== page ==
How to expand text for free with AutoHotkey

March 2016 ยท 4 minute read

Microsoft Windows only. No install required.

TL;DR: For each text expansion, add a line in your AutoHotkey script file of the form ::abbrev::text to expand “abbrev” into “text” whenever you type it. (Be sure to save the file & reload it in AutoHotkey after you make your change.) Grab a book to learn how to show/hide windows, and launch programs quickly or read more or more.

Step by Step Instructions for Expanding Text

Step 1: Install, no admin required: Install AutoHotkey (even without admin rights). It’s available free-of-charge from Detailed instructions available here.

Step 2: Open the script for editing: Assuming you’ve followed my instructions, open your AutoHotkey script file for editing by pressing Shift-F5. If you didn’t follow my steps, find the green “H” icon in your Windows taskbar and right-click on it, and click ‘Edit This Script’.

Step 3: Create text expansion: Insert a basic text expansion such as

::hw::Hello World

on a blank line of the file and save it.

Step 4: Refresh AutoHotkey: Reload the file by pressing Ctrl-F5 (if you followed my instructions) or by right-clicking on the green “H” icon in your taskbar and selecting “Reload This Script”.

Step 5: Test your expansion: Now you should be able to type ‘hw’ into any text field and have it expand to ‘Hello World’, once you press the Space or Enter key.

Read next: How to Quickly Insert the Current Date or Time Using AutoHotkey.

If you find this article interesting, grab a free sample of my 5-star ebook to learn more. All code and examples available for free on this very website.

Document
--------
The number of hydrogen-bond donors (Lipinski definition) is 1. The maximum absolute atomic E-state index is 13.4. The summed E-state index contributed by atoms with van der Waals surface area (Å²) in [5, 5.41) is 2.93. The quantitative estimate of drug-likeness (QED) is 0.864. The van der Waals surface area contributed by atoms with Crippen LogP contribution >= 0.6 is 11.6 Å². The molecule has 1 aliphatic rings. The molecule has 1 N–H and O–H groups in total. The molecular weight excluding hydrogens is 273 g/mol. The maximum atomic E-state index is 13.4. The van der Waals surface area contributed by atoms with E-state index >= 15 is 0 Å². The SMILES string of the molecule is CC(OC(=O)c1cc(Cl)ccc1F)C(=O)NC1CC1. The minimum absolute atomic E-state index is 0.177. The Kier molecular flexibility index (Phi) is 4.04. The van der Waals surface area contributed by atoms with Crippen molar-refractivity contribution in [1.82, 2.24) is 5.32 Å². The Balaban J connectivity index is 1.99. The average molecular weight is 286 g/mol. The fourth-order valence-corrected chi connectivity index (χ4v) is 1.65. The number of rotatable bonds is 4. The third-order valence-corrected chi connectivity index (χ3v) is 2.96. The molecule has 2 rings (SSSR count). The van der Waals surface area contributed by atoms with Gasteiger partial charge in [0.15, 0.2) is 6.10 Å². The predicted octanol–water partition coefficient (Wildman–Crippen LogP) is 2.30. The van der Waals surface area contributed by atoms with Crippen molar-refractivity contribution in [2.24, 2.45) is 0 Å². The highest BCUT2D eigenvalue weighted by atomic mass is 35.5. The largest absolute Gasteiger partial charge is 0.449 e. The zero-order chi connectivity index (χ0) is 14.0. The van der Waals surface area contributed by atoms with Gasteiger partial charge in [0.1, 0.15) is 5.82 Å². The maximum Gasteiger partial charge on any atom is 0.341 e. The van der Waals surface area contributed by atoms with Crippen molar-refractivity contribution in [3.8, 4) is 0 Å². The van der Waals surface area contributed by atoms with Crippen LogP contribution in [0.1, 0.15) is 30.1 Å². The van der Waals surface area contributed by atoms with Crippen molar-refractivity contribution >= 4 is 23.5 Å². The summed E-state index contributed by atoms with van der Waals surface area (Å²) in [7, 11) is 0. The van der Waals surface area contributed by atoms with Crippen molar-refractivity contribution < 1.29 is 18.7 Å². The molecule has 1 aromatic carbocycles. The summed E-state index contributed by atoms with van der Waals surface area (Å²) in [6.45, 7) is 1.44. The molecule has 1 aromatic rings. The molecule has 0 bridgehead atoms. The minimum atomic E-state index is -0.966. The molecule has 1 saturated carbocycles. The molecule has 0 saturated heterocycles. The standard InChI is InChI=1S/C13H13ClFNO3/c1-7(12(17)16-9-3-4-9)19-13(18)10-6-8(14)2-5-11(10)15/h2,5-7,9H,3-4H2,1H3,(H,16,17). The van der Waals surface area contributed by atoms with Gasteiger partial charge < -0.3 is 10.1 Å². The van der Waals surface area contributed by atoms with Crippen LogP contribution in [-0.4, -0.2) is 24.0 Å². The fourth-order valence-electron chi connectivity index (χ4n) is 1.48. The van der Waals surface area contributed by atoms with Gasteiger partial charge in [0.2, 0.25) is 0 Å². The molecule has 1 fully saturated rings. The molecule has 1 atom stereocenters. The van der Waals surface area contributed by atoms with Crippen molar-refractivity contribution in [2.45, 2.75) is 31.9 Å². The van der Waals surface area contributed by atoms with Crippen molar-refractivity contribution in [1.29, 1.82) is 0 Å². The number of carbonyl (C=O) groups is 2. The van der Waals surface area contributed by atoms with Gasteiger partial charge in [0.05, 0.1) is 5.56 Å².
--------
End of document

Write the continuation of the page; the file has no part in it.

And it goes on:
Why is this useful?

You can:

See more benefits to using AutoHotkey.

AutoHotkey Text Expansion Reference

Basic Text Expansion

The basic form of text expansion with AutoHotKey is two colons, followed by the abbreviation you want to use, followed by two more colons, followed by the text you want to replace the abbreviation with:

::abbreviationlt::Here is some really long text that will appear whenever I type 'abbreviationlt'. In real life I'd use something like tahke for Tortured AutoHotKey Example.

When you use this form of abbreviation AutoHotkey expects you to type an ending character to indicate that you have completed typing and that, yes, you finished typing an abbreviation that you expect AutoHotkey to expand.

However, sometimes you want AutoHotkey to expand text right away, as soon as you type an expansion trigger (a ‘hotstring’ in AutoHotkey parlance).

Advanced Expansion

By default, AutoHotkey does not expand text right away (in case your hotstring happens to be part of a word) and waits until you type an ending character (such as a space, a right paren, or press the Enter key, etc.). However, you can have AutoHotkey expand your text as soon as the text you’re typing matches a defined abbreviation (your ‘hotstring’), if you’re not in the middle of a word:

:*:rightnow::Expand this text RIGHT AWAY please, AutoHotkey.

This is the same form we used above – with the exception of an asterisk between the first set of colons. The form is a colon, followed by an asterisk, followed by a colon, followed by the abbreviation you want to use, followed by two colons, followed by the text you want the abbreviation to expand into.

If you want AutoHotkey to expand text even if that text occurs as part of a word then you should use define your abbreviations as follows (add a question mark between the first set of colons):

:?:lain::Expand me even in the middle of a word that contains the text 'lain' eg. the word 'explain', which would become really long.

If you want AutoHotkey to expand text no matter what, then you should define your abbreviation this way (use a question mark AND an asterisk):

:?*:always::Always expand this hotstring, even if I'm in the middle of a word OR if I don't type an endchar; just always expand this text whenever you see it.

If you found this article useful, check out my 5-star ebook Practical AutoHotkey: How to get faster at work with text expansion and automation (Amazon Kindle) . The examples and a brief AutoHotkey reference section are available on this website for free.

Copyright © 2016-2017 Nick May.